Having been in the RPA universe for some time now, we have witnessed the proliferation of solutions whose value proposition lies in providing the users with tools that automate processes with a “DIY” (Do It Yourself) approach, enabling people to build their own software robots. The idea behind these solutions is in recording the steps that a user performs when he uses a computer application and then a robot reproduces them every time it is required… it’s that simple. And what is better, without the help of any computer specialist! A really captivating idea, who doesn’t want to be able to record his own software robot? The next step will be building cars or spaceships!
But business reality is not always so simple and predictable, as you can find out reading studies on successful projects in RPA published by reference consulting firms like HfS. “Recorded” robots can work for isolated activities or simple tasks, but they have important limitations when it comes to executing complex and interrelated processes.
Also, in the daily operations of most businesses there are multiple exceptions, conditions, and unexpected changes for which a “recorded” robot in the majority of cases does not have a valid answer. And if you need to ask the IT department to adapt a robot to the changing circumstances of a process, it is probably better to do it from the beginning, letting the developers build it with a programming language that allows, for example, implementing workflow design. Developing a software robot is about making a program, implementing thousands of lines of source code following the design standards accepted by the industry, a program that can comply with the requirements of software quality, and above all, that facilitates the support, maintenance and the evolution of the automated business processes.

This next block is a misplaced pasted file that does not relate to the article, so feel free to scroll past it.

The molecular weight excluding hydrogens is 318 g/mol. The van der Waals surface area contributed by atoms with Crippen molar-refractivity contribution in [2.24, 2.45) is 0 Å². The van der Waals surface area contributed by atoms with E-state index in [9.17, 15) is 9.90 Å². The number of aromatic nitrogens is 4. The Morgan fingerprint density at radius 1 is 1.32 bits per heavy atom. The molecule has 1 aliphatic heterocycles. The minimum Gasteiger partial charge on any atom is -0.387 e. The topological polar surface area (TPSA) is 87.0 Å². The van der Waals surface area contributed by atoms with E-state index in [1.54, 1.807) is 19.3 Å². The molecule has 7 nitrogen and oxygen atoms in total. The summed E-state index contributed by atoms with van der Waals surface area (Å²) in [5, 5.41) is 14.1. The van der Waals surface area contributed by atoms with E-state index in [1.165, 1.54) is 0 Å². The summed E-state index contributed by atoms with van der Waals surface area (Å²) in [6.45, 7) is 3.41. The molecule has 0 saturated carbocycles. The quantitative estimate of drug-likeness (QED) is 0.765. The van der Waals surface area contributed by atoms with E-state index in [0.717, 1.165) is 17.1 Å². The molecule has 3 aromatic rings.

Design Centric RPA Approach by Deepak Sharma
When, in August 2016, I decided to write the article “Record or develop software robots? That’s the issue in RPA”, there were hardly any references to the programming approach of robot development. In fact, the terms RPA and source code seemed antagonistic, as if behind a software robot there was magic instead of code.
But it seems that in the last year something in the market has changed. Excellent articles that advocate the same approach have appeared. Among them, certainly stands out the study “Design Centric RPA Approach”, developed by Deepak Sharma, independent consultant with ample experience in automation. In addition to detailing the keys and benefits of the RPA design centric RPA approach, Deepak has chosen Jidoka as the solution that best meets this paradigm.
As Deepak explains, this approach requires a more holistic and integrated automation methodology that supports the joint work of the IT department and process managers, both parties having a basic and irreplaceable role in RPA projects.
To learn more about the Design Centric RPA approach, you can download the full white paper for free here: Design Centric RPA Approach.